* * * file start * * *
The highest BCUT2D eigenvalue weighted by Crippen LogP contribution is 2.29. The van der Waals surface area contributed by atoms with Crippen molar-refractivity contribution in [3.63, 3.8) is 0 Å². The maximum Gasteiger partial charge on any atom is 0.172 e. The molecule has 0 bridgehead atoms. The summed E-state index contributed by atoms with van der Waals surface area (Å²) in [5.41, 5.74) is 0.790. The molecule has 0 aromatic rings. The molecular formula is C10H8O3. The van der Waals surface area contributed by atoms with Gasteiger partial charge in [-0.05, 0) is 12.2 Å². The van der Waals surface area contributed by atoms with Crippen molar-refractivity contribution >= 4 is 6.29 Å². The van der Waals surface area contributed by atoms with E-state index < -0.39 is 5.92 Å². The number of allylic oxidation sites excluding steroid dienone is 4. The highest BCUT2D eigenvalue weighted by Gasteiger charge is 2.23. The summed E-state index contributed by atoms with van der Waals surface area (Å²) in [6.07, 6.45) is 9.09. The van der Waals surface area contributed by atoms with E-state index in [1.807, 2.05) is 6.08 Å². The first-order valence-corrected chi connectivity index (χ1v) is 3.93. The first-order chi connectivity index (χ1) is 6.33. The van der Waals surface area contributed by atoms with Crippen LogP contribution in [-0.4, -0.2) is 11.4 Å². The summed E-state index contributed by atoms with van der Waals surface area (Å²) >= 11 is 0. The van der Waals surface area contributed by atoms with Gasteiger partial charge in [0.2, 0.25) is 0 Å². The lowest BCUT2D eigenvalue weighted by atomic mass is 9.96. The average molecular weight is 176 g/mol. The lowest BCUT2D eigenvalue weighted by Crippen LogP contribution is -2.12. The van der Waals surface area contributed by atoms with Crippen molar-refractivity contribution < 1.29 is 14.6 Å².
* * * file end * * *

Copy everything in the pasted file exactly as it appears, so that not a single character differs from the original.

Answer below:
The highest BCUT2D eigenvalue weighted by Crippen LogP contribution is 2.29. The van der Waals surface area contributed by atoms with Crippen molar-refractivity contribution in [3.63, 3.8) is 0 Å². The maximum Gasteiger partial charge on any atom is 0.172 e. The molecule has 0 bridgehead atoms. The summed E-state index contributed by atoms with van der Waals surface area (Å²) in [5.41, 5.74) is 0.790. The molecule has 0 aromatic rings. The molecular formula is C10H8O3. The van der Waals surface area contributed by atoms with Gasteiger partial charge in [-0.05, 0) is 12.2 Å². The van der Waals surface area contributed by atoms with Crippen molar-refractivity contribution >= 4 is 6.29 Å². The van der Waals surface area contributed by atoms with E-state index < -0.39 is 5.92 Å². The number of allylic oxidation sites excluding steroid dienone is 4. The highest BCUT2D eigenvalue weighted by Gasteiger charge is 2.23. The summed E-state index contributed by atoms with van der Waals surface area (Å²) in [6.07, 6.45) is 9.09. The van der Waals surface area contributed by atoms with E-state index in [1.807, 2.05) is 6.08 Å². The first-order valence-corrected chi connectivity index (χ1v) is 3.93. The first-order chi connectivity index (χ1) is 6.33. The van der Waals surface area contributed by atoms with Crippen LogP contribution in [-0.4, -0.2) is 11.4 Å². The summed E-state index contributed by atoms with van der Waals surface area (Å²) >= 11 is 0. The van der Waals surface area contributed by atoms with Gasteiger partial charge in [0.2, 0.25) is 0 Å². The lowest BCUT2D eigenvalue weighted by atomic mass is 9.96. The average molecular weight is 176 g/mol. The lowest BCUT2D eigenvalue weighted by Crippen LogP contribution is -2.12. The van der Waals surface area contributed by atoms with Crippen molar-refractivity contribution < 1.29 is 14.6 Å².